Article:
On December 13, 2020, the American cyber security company FireEye released an analysis report that that the release environment of the Orion infrastructure management platform under SolarWinds was invaded by a hacker organization, and the hacker had compromised the file SolarWinds.Orion.Core.BusinessLayer.dll The source code is tampered with and the backdoor code is added. The file has a legal digital signature and will be issued with the software update.
The backdoor code disguised as Orion OIP protocol traffic to communicate, and merged its malicious behavior into the legal behavior of SolarWinds. FireEye said it has detected attacks in many regions around the world, including some governments, consulting, and technology companies in North America, Europe, Asia and the Middle East. SolarWinds has issued a security bulletin on its official website , announcing the affected version as 2019.4 HF 5-2020.2.1, and prompting users to upgrade to 2020.2.1 HF 1.
SolarWinds was founded in 1999 and is headquartered in Austin, Texas, USA. It has sales and product development offices in many countries. It mainly produces software products for sales network and system monitoring and management, and serves 300,000 customers worldwide. , Covering a large number of important institutions such as government, military, education and more than 90% of the world’s top 500 companies. The list of well-known customers includes: 425 of the Fortune 500 companies; the top ten telecommunications companies in the United States; all five branches of the US military ; Pentagon, US State Department, NASA, NSA, US Postal Service, NOAA, US Department of Justice and Office of the President; the top five accountants in the US; hundreds of universities worldwide, etc.
2. Incident analysis
2.1 Attack process
After the attacker invaded SolarWinds, he replaced the Orion software installation package provided by its official website with a version implanted in the backdoor, thus realizing a prefabricated attack on the supply chain. The SolarWinds.Orion.Core.BusinessLayer.dll component was tampered with by an attacker and added a class function named “SolarWinds.Orion.Core.BusinessLayer” that contains malicious code. The names of the related functions are disguised by social workers and are difficult to identify with the naked eye.
The tampered SolarWinds.Orion.Core.BusinessLayer.dll component has a legal digital signature of “Solarwinds Worldwide, LLC”, which means that the insertion point of the malicious code is before the file digital signature link. It may be in the source code development stage environment and compilation. Environment and binary release link to be signed. 12 to 14 days after entering the system, when it is loaded by the SolarWind.BusinessLayerHost.exe or SolarWindws.BusinessLayerHostx64.exe module of the Orion platform, the subsequent malicious code will be executed.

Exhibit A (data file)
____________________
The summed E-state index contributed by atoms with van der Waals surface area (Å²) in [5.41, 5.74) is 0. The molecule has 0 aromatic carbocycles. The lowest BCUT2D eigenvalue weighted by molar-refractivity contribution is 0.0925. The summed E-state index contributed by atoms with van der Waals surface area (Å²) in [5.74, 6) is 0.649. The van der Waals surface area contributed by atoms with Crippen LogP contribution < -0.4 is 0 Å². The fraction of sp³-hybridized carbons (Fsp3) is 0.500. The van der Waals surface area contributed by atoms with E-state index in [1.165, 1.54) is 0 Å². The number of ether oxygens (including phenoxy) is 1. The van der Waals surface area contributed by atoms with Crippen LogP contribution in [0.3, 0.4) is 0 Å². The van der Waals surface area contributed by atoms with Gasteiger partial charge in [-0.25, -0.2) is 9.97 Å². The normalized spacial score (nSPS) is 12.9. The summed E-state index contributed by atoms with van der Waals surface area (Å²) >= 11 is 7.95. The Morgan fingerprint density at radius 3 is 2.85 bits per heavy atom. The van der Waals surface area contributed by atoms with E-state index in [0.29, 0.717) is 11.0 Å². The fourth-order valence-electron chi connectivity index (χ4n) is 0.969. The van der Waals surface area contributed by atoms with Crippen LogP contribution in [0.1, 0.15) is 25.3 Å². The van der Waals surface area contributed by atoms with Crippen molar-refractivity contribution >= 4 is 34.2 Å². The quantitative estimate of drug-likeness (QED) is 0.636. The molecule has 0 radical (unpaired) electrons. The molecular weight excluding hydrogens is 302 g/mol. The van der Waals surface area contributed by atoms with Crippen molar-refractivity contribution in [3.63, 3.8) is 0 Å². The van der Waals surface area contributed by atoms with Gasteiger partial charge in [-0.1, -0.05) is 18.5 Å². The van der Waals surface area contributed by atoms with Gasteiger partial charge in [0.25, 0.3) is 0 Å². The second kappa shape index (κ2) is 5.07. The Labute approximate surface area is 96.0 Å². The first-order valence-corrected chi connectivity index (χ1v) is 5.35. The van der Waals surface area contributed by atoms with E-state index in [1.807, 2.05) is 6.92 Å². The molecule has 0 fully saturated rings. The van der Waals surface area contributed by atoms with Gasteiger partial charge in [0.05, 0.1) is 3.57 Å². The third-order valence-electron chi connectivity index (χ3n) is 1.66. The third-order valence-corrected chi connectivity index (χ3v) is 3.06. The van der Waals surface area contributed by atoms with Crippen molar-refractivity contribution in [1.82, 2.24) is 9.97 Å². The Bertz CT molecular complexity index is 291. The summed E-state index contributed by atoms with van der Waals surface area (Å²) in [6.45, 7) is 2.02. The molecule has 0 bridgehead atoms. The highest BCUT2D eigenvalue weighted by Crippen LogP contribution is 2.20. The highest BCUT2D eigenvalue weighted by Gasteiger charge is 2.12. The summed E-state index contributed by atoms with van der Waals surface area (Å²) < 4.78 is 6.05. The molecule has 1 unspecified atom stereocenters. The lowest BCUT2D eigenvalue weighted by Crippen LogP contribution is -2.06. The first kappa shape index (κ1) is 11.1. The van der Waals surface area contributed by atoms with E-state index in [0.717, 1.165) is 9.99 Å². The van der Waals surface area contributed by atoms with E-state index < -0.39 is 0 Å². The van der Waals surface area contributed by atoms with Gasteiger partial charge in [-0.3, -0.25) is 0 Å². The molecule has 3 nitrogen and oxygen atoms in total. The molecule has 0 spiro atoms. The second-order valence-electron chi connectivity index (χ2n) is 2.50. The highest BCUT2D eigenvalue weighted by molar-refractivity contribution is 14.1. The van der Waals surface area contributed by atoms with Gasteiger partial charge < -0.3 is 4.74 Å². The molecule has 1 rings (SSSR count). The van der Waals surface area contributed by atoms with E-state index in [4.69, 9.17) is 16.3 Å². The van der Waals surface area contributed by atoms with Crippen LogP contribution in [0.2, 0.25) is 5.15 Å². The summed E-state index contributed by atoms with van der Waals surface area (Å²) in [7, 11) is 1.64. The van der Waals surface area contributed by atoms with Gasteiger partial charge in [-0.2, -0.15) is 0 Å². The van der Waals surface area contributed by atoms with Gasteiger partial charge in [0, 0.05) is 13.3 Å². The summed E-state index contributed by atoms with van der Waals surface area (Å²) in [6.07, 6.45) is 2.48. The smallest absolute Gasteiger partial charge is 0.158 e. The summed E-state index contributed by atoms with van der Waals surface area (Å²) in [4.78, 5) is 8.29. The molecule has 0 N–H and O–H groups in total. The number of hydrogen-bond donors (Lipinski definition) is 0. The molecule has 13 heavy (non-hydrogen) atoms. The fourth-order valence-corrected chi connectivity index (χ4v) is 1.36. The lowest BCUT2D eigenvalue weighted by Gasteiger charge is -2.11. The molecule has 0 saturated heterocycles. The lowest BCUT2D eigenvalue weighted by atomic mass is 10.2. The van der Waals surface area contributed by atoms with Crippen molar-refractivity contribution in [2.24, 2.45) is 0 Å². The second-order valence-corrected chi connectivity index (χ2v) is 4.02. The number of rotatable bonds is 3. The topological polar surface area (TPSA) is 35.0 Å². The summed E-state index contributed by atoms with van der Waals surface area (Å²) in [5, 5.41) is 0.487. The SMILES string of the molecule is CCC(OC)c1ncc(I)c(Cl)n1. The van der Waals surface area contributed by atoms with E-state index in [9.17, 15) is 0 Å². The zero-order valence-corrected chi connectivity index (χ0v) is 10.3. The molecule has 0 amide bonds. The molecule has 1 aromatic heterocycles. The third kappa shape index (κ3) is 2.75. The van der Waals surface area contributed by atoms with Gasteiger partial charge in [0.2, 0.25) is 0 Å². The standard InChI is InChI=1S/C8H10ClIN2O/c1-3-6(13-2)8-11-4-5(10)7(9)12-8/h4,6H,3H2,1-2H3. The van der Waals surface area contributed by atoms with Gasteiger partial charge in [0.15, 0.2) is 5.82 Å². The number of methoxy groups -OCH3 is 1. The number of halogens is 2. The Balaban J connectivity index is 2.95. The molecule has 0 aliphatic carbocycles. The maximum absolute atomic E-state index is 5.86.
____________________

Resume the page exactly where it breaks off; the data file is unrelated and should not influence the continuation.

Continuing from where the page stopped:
The final installation of the machine is the SUNBURST backdoor written by the attacker. The backdoor sends out DNS requests based on the domain name avsvmcloud.com according to the subdomain generation algorithm (DGA). The C2 communication uses the HTTP protocol and pretends to be the Orion software’s daily improvement plan traffic (Orion Improvement Plan). Program, OIP), and finally read and execute steganographic commands and payloads from the XML data responded by C2. The basic capabilities of the backdoor are as follows:
Table 2-1 Command functions of the SUNBURST backdoor:
|Exit||Exit the current thread|
|SetTime||Set delay time|
|CollectSystemDescription||Information collection system, including a host name, user name, OS version, the MAC address, the IP address, the DHCP configuration and domain like .|
|UploadSystemDescription||Send the collected system information.|
|RunTask||Run programs and create processes.|
|GetProcessByDescription||Get process information, only return PID and process name without parameters .|
|KillTask||Terminate the process of the specified PID .|
|GetFileSystemEntries||Obtain system files and directories.|
|WriteFile||Write the Base 64 encoded data delivered by decoding to the specified file.|
|FileExists||Test whether the specified file already exists.|
|DeleteFile||Delete the specified file.|
|GetFileHash||Get the MD 5 value of the specified file .|
|ReadRegistryValue||Read the specified registry location.|
|SetRegistryValue||Write to the specified registry location.|
|DeleteRegistryValue||Delete the specified registry location.|
|GetRegistrySubKeyAndValueNames||Get the subkeys and values under the specified registry path.|
|Reboot||Restart the system|
According to the report released by FireEye, after obtaining the bridgehead through the implanted malicious code, the attacker will move laterally in the occupied network and access more machines to obtain SAML ( Security Assertion Markup Language ) tokens to steal Azure AD files and establish Operations such as persistence, or implant the Cobalt Strike Trojan in the memory through the TEARDROP component.